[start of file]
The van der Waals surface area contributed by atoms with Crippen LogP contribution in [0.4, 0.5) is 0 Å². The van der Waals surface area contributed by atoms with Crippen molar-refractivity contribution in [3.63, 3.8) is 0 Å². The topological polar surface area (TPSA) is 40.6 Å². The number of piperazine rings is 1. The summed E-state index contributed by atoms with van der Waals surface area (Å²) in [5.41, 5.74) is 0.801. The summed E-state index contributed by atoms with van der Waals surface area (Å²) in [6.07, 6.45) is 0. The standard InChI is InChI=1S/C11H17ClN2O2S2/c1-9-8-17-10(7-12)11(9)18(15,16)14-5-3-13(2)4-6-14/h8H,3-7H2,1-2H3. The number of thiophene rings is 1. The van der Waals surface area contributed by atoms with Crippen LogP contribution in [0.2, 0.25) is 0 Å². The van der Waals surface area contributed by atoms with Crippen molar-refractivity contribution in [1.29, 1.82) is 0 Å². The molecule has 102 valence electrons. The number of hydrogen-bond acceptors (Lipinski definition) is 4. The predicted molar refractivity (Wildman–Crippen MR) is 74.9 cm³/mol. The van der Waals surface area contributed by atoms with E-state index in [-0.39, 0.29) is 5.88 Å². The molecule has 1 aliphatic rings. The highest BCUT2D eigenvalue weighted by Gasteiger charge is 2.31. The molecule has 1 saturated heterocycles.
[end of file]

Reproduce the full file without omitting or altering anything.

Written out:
The van der Waals surface area contributed by atoms with Crippen LogP contribution in [0.4, 0.5) is 0 Å². The van der Waals surface area contributed by atoms with Crippen molar-refractivity contribution in [3.63, 3.8) is 0 Å². The topological polar surface area (TPSA) is 40.6 Å². The number of piperazine rings is 1. The summed E-state index contributed by atoms with van der Waals surface area (Å²) in [5.41, 5.74) is 0.801. The summed E-state index contributed by atoms with van der Waals surface area (Å²) in [6.07, 6.45) is 0. The standard InChI is InChI=1S/C11H17ClN2O2S2/c1-9-8-17-10(7-12)11(9)18(15,16)14-5-3-13(2)4-6-14/h8H,3-7H2,1-2H3. The number of thiophene rings is 1. The van der Waals surface area contributed by atoms with Crippen LogP contribution in [0.2, 0.25) is 0 Å². The van der Waals surface area contributed by atoms with Crippen molar-refractivity contribution in [1.29, 1.82) is 0 Å². The molecule has 102 valence electrons. The number of hydrogen-bond acceptors (Lipinski definition) is 4. The predicted molar refractivity (Wildman–Crippen MR) is 74.9 cm³/mol. The van der Waals surface area contributed by atoms with E-state index in [-0.39, 0.29) is 5.88 Å². The molecule has 1 aliphatic rings. The highest BCUT2D eigenvalue weighted by Gasteiger charge is 2.31. The molecule has 1 saturated heterocycles.